EL PASO—After El Paso churches united in a 40-day prayer effort for the neighboring city of Juarez, Mexico, remarkable news broke: God answered their prayers by decreasing the murder rate in what has been dubbed one of the most dangerous cities in the world.
The prayer effort, coordinated by the non-denominational Christian ministry El Paso for Jesus, involved approximately 20 congregations of various denominations and spanned the 40 days leading up to Easter. Each day a different church was responsible for meeting on a hill overlooking Juarez and praying from noon to 1 p.m. and again from 7 to 8 p.m. that God would decrease the violence, protect commuters and change the hearts of drug cartel members perpetuating the violence.
Following the prayer effort, Fox News reported June 24 that murders were down by nearly 200 in the first half of 2011. While there had already been 1,200 homicides after six months in 2010, this year’s six-month total stood at 1,037.
Over the past several years, warring drug cartels have turned Juarez into a war zone and the city has seen its murder rate increase tenfold, topping 3,000 homicides last year and 8,600 since 2008. In contrast, El Paso had five murders in 2010.
“The violence that is happening over there [in Juarez] and has been happening for several years now had gotten to such a point where we knew that only the prayer of God’s people could intercede,” Rod Smith, lead pastor of Cielo Vista Church, a congregation that participated in the 40-day prayer campaign, told the TEXAN. “It’s gotten to a point where you don’t even go across the border to witness anymore. It’s not safe. The violence is terrible.”
On Cielo Vista’s day to pray at the Juarez overlook, participants prayed silently using printed guides and then took turns praying aloud. In addition to praying on their assigned day, the church also made a point to pray for Juarez during all its worship services during the 40 days. Those prayers included interceding for members who have relatives in Juarez and for those who risk their lives to share Jesus in Mexico.
Rhonda Cariker, a Cielo Vista member who participated in the prayer overlooking Juarez, told the TEXAN the effort was an opportunity to engage in spiritual warfare.
“We were able to look down from the mountain and see the lights of the city of Juarez across the river,” she said. “You can see right down into it. So we could imagine the people and the needs that were down there as we stood and we prayed from the overlook.”
As she looked into Juarez, Cariker prayed for “the physical, emotional and spiritual needs of the people” and for “God to do something amazing spiritually to break the bondage that was going on there,” she said.
For Cariker, the prayer time was very personal. She said she is grieved that Christians in El Paso can no longer go across the border safely to minister in Juarez and regrets that she used to take such ministry opportunities for granted.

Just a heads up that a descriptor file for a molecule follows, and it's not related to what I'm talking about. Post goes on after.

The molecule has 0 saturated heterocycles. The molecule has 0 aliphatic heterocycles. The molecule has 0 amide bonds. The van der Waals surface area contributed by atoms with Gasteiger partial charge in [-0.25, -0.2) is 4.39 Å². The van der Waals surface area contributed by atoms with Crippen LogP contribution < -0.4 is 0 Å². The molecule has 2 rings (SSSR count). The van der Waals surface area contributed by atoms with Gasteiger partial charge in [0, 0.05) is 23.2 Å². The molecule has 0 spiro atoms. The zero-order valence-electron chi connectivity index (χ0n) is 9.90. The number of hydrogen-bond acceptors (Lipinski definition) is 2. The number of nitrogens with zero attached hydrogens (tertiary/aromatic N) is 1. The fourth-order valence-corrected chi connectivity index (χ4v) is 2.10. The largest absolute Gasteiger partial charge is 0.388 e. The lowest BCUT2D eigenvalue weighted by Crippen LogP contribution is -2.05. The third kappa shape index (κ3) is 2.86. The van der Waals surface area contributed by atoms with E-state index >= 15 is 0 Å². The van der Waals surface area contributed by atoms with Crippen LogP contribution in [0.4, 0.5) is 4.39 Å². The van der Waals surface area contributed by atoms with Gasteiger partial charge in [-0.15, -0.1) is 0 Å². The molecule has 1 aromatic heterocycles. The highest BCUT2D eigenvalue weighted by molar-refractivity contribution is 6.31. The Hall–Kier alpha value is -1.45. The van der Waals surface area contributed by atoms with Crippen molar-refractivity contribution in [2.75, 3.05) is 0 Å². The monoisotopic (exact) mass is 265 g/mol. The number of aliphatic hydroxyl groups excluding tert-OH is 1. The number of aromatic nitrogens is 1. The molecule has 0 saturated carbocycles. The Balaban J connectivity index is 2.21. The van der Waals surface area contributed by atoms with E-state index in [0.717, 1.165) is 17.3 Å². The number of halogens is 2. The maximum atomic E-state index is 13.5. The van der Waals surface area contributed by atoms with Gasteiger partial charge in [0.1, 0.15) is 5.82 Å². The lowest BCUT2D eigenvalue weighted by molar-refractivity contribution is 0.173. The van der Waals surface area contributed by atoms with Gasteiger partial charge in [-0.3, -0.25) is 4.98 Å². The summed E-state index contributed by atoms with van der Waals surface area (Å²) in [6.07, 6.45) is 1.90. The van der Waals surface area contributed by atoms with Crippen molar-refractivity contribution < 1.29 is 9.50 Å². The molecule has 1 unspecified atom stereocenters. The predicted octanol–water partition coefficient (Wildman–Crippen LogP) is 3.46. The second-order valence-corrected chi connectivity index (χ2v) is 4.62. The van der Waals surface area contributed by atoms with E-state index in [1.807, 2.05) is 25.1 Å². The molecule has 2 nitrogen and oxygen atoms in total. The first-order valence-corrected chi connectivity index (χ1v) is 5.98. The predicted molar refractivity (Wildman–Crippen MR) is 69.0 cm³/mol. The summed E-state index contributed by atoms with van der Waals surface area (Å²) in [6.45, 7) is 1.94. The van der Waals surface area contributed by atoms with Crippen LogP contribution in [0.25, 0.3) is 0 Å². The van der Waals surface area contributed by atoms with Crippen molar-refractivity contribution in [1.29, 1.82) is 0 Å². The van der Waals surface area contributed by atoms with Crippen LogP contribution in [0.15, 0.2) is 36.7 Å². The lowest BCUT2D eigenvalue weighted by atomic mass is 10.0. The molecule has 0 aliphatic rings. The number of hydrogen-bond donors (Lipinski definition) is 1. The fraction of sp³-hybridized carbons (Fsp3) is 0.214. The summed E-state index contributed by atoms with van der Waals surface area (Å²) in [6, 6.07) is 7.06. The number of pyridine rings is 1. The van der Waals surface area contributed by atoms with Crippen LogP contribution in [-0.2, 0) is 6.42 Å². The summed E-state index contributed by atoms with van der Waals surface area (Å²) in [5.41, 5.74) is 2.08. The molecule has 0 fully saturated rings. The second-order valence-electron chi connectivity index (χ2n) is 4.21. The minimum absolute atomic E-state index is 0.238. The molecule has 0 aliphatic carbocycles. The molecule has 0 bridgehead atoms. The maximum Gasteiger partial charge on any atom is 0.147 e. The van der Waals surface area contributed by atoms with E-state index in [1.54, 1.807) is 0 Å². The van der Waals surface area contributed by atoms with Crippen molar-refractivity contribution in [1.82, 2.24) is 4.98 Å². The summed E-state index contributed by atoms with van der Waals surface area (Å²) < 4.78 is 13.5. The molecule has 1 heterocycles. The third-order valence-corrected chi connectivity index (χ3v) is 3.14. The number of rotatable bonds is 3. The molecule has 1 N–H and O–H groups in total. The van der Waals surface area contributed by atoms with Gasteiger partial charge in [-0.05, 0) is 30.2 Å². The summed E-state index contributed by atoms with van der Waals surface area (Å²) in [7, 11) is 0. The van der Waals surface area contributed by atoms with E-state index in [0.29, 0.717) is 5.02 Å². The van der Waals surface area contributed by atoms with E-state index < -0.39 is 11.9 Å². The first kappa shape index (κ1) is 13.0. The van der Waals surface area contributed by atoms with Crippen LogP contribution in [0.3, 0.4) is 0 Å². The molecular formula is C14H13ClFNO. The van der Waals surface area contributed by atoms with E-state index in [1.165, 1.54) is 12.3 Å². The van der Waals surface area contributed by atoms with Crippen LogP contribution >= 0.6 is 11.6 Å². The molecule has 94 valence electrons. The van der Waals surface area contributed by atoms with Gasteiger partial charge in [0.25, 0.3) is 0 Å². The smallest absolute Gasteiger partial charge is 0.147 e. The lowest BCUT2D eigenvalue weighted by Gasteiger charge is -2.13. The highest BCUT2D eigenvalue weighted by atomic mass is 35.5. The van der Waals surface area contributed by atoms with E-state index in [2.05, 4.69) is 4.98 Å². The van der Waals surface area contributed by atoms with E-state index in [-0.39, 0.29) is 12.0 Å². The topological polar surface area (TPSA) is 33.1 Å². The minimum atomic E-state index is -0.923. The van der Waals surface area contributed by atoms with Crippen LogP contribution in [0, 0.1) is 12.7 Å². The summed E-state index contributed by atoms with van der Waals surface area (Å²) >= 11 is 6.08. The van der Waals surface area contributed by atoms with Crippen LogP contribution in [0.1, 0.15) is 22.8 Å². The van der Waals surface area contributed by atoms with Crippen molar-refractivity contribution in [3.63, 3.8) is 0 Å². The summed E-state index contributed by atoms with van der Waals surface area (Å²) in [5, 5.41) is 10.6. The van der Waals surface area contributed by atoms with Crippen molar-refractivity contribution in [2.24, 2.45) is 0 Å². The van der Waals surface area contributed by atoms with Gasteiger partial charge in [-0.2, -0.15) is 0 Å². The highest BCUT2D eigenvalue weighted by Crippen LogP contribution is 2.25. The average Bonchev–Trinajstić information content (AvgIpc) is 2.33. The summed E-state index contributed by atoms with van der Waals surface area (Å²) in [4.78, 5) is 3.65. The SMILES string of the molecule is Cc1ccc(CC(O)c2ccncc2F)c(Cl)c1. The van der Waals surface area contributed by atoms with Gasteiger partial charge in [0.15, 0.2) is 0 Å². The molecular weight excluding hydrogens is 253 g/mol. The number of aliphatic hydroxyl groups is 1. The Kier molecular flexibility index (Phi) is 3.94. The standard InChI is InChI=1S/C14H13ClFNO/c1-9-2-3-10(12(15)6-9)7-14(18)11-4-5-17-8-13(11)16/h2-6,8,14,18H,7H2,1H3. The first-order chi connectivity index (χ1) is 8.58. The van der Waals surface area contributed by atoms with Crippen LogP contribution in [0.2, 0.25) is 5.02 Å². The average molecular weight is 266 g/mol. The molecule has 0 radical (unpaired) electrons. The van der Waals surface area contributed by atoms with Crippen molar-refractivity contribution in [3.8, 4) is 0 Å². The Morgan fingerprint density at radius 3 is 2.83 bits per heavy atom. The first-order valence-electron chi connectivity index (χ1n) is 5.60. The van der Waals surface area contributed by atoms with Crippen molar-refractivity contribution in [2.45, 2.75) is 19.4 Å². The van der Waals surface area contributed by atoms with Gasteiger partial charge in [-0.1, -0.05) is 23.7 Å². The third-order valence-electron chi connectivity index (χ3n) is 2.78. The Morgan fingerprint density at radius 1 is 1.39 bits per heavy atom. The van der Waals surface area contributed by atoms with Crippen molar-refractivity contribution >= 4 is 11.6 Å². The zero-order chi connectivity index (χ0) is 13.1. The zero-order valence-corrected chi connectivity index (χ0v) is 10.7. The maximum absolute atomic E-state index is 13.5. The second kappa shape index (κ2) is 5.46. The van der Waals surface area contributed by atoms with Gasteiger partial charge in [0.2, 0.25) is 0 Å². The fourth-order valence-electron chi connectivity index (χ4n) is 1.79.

“We used to just take for granted that anytime we wanted to we would be able to go over and do an outreach there, do a mission emphasis with a missionary that might be over there doing something, actually go and work on buildings that the church was constructing, even building houses for areas where people live in cardboard houses or where they take packaging material and make temporary houses,” she said. “And that’s all come to a screeching halt. I felt ashamed of taking the opportunities for granted.”
In addition to the decrease in murders, El Paso believers have seen answers to specific prayers for individuals and churches. For example, one Mexican pastor’s kidnapped daughter was returned unharmed, and several churches have continued to minister without falling victim to violence.
“God is showing favor to some of the churches that are in Juarez, and there’s not a tremendous amount of violence that’s happening in those locations,” Smith said. “So that is a great thing.”
Still, there are many reasons for continued prayer, according to Smith and Cariker. They include rampant gang activity, corruption in the Mexican government and the need for Mexican criminals to be saved.
The situation in Juarez is “outright spiritual warfare,” Cariker said, “because it’s the gateway into the rest of Mexico. And we have a lot of missionaries that would have very effective ministries there. We have a lot of nationals that were having very effective ministry going on there. I think Satan is trying to put it to a stop because if you can put it to a stop right there as you enter Mexico, you can stop a lot of what was going on from Juarez down into the interior.”
Cariker also sounded a warning for American believers in other cities: “God has opened doors in front of whatever church that you’re a part of, wherever you’re attending and serving. Don’t take them for granted that they’re always going to be open. Like the Apostle Paul said, be wise and redeem the time because the days are evil. … We could have probably done a lot more when the door was open and didn’t because we just assumed the door would stay open.”
UPDATE: As the TEXAN went to press, the El Paso Times reported that murders in July in Juarez were the highest number since February, with 218 dead. The TEXAN editorial staff urges readers to join the churches of El Paso in prayer for the El Paso-Juarez area.